We know that burglars generally try to avoid a confrontation with homeowners: that’s why such a high percentage of residential crimes take place during the day. Intruders expect your home to be empty.
But sometimes there is someone home, or a burglar is desperate enough to break down the door – regardless of who may be inside.
Select states (including Connecticut, Delaware and others) have determined that perpetrators of “home invasion” are going to pay a higher penalty in sentencing. This story from New Jersey tells how one more state is addressing the issue.
Written by Assemblyman Anthony M. Bucco, a R-Morris and Somerset, the bill sought to upgrade the charge for the unlawful break-in of a home from a third-degree offense to a second-degree crime, which would result in a five-to-10 year prison term if convicted. Currently in New Jersey, burglary is a third-degree crime that does not carry a prison sentence for a first-time offender. Additionally, the bill proposed upgrading the crime to a first-degree offense if the accused is armed or is carrying a deadly weapon.
Really? No prison time for a first-time burglar? Interesting… and as someone who has been involved in protecting homes and families since 1989, I must say I find this a bit perplexing.
In 2012, news broke of Milburn’s notorious “Nanny Can” home invasion in which an intruder beat a woman in front of her child. In response to the crime, Assemblyman Jon M. Bramnick, R-Westfield, proposed a bill making home invasion a first-degree crime and upgrading burglary of a residence to a second-degree crime under certain circumstances. The bill would also have subjected the criminal to the “No Early Release Act,” which requires people convicted of a violent crime to serve 85 percent of their sentence and serve parole following release. That bill, like Bucco’s, stalled in the senate.
Recent Progress on Legislation
In January, Bramnick re-introduced the bill in the Assembly, which now appears to have bi-partisan support in the Senate. On May 19, Democratic Senator Richard Cody, along with Republican Senators Thomas Kean Jr. and Steven V. Oroho introduced a similar bill. New Jersey Senate Bill 2105 creates first-degree crime of home invasion, makes crime subject to the “No Early Release Act,” and upgrades burglary of a residence to a second-degree crime under certain circumstances. The bill is pending in the Senate Judiciary Committee.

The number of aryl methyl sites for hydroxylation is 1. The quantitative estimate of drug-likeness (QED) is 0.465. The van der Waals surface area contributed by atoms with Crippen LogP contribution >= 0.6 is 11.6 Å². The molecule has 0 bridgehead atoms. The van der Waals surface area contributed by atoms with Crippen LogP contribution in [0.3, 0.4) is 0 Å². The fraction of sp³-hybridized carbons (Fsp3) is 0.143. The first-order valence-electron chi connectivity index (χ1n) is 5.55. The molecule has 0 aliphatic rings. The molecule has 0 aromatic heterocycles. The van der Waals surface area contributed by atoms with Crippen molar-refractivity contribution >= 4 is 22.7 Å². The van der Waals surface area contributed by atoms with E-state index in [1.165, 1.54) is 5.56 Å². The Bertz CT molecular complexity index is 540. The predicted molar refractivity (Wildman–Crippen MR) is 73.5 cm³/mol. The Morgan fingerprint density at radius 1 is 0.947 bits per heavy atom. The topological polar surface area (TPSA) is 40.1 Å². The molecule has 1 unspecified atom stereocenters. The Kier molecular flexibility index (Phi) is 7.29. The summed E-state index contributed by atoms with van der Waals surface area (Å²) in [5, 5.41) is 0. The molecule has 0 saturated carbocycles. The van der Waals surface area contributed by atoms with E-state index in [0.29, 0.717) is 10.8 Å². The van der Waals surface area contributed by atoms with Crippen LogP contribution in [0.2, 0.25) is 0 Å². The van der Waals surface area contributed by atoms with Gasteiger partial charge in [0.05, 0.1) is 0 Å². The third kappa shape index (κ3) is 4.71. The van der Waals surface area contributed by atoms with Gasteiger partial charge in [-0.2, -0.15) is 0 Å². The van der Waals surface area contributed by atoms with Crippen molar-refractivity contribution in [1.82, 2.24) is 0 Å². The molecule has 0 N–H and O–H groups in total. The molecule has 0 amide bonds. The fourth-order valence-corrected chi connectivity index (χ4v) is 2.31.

What Works to Deter Residential Crime?
Senator Linda R. Greenstein, D-Cranbury, who has not been involved in drafting any of the bills, said increasing prison sentences is not necessarily a deterrent to violent crime. “My first impression is it might be a good idea to raise the penalties,” Greenstein said. “But whether stricter sentences will stop the problem – I am not sure. I would need to hear from the experts.”
Who Are the Perpetrators?
Bianchi says many home invasions are the result of gang members traveling to the wealthiest communities. The former [Morris County] prosecutor said he has viewed videotapes of gang members admitting that they came to Morris County because people “had nice things” and the “homes are far apart.” “Many of these crimes are being done by organized criminal gangs,” Bianchi said. “They’re serial burglars. And they’re very effective at what they do.”
Many New England residents remember that in July of 2007 the state of Connecticut was rocked by the report of a home invasion in Cheshire that resulted in arson and murder. It took over three years until the first of the two perpetrators was convicted and sentenced – but shortly after the event occurred, the State of Connecticut toughened its law regarding home invasion. Here’s a link to that news article:
Within months of the July 2007 crime, state lawmakers passed a bill that made home invasion a Class A felony punishable by 10 to 25 years in prison; Gov. M. Jodi Rell signed the bill into law the following January. Through the end of June, 2010, 11 people had been convicted of the offense in state courts, including one person in Danbury, and most in conjunction with other crimes. More than 200 cases remained pending.
With residential crime on the rise across much of America, it’s easy to make the case for getting a home alarm system to protect your home and family.
Studies have shown that a home with a monitored alarm system is only one third as likely to experience a burglary as the unprotected house next door.
And the next-generation alarm companies also offer fire monitoring, smarter interactive features, and even home automation for remote control of light, locks, and thermostats.
It’s good to remember that alarm companies are primarily in the business of providing peace of mind – and that starts with your intrusion alarm system.